Referring first to FIG. 1, there is illustrated a first embodiment of a toy block set 10 incorporating the invention of this application. This eight-piece block set comprises a head block 11, two upper body and arm section blocks 12 and 13, a central body section block 14, two lower body and leg section blocks 15 and 16, and two foot blocks 17 and 18. These eight blocks are so configured that they may be stacked one upon the other to form an animated character in multiple different positions, in this instance a small boy in a very large number of different positions. Several of the different positions into which the small boy character may be assembled by stacking the blocks 11-18 in different relative positions are illustrated in FIGS. 2-21.
Referring now to FIG. 1, it will be seen that the head block generally comprises a cylindrical head section 20 from which a neck 21 having a flat bottom surface 22 depends. Because the bottom surface 22 of the neck 21 is flat, it may rest upon any flat surface of the upper body blocks 12 and 13 to enable the character to be assembled into different positions.
Each of the upper body blocks 12 and 13 comprises a cubular section 23 or 24 from one side 23a or 24a of which an upper body appendage, in this instance an arm 25, 26, extends outwardly. It is to be noted that the upper body cubular sections 23, 24 have five sides 23b-23f and 24b-24f which are shaped as squares. The arms extend outwardly from the sixth side 24a. Because there are 5 square sides on each of these blocks 12, 13, they may be assembled with any of the square sides positioned adjacent any of the square sides of the other blocks to enable the arms to be located in multiple different positions relative to each other and/or relative to the head and central body sections 11 and 14 respectively.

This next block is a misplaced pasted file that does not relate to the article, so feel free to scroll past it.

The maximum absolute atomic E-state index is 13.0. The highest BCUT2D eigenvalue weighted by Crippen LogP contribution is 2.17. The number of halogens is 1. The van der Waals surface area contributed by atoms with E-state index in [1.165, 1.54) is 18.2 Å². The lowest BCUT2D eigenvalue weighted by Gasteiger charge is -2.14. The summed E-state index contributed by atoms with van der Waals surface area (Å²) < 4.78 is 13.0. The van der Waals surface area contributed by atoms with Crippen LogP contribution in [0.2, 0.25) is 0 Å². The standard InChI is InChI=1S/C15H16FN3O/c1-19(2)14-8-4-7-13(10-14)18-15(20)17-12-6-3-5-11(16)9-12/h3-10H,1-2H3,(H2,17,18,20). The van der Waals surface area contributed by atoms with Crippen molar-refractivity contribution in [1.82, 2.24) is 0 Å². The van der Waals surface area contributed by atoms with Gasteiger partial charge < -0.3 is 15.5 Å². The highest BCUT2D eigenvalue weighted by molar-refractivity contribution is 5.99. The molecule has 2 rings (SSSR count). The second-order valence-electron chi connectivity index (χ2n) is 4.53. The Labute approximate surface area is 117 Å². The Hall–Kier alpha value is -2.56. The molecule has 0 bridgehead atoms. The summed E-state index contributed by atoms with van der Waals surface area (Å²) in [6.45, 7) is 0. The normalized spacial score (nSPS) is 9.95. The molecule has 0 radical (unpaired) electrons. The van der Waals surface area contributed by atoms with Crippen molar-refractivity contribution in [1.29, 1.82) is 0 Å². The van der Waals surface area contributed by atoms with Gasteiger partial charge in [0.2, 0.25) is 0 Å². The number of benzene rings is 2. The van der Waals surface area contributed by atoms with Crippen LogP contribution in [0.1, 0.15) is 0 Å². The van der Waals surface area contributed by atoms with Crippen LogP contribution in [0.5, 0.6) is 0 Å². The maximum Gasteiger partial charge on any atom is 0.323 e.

Central body section 14 comprises a rectangular solid (or technically a rectangular parallelepiped) having top and bottom sides 14a and 14b of twice the area of any one square side of the upper body cubular sections 23 and 24. Consequently one square side of each of the upper body cubular sections 23, 24 fit upon the top surface 14a (or bottom surface 14b) of the central body section block 14.